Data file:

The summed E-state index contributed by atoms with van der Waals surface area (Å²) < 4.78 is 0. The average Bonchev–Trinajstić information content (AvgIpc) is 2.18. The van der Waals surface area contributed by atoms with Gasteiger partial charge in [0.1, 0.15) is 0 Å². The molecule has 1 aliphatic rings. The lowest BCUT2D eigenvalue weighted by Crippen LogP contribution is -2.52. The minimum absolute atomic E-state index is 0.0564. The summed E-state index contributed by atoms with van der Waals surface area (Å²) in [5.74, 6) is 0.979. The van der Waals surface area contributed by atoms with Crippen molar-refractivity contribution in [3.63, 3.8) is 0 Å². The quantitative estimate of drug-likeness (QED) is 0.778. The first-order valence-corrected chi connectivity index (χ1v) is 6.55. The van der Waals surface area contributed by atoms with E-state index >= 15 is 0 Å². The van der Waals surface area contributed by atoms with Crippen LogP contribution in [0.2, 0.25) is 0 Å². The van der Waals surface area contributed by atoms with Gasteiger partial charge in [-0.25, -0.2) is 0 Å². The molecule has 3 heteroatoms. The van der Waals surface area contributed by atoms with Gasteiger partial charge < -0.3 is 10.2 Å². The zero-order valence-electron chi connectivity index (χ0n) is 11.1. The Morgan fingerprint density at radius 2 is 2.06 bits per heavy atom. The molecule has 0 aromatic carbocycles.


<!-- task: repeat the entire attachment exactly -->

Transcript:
The summed E-state index contributed by atoms with van der Waals surface area (Å²) < 4.78 is 0. The average Bonchev–Trinajstić information content (AvgIpc) is 2.18. The van der Waals surface area contributed by atoms with Gasteiger partial charge in [0.1, 0.15) is 0 Å². The molecule has 1 aliphatic rings. The lowest BCUT2D eigenvalue weighted by Crippen LogP contribution is -2.52. The minimum absolute atomic E-state index is 0.0564. The summed E-state index contributed by atoms with van der Waals surface area (Å²) in [5.74, 6) is 0.979. The van der Waals surface area contributed by atoms with Crippen molar-refractivity contribution in [3.63, 3.8) is 0 Å². The quantitative estimate of drug-likeness (QED) is 0.778. The first-order valence-corrected chi connectivity index (χ1v) is 6.55. The van der Waals surface area contributed by atoms with E-state index >= 15 is 0 Å². The van der Waals surface area contributed by atoms with Crippen LogP contribution in [0.2, 0.25) is 0 Å². The van der Waals surface area contributed by atoms with Gasteiger partial charge in [-0.25, -0.2) is 0 Å². The molecule has 3 heteroatoms. The van der Waals surface area contributed by atoms with Gasteiger partial charge < -0.3 is 10.2 Å². The zero-order valence-electron chi connectivity index (χ0n) is 11.1. The Morgan fingerprint density at radius 2 is 2.06 bits per heavy atom. The molecule has 0 aromatic carbocycles.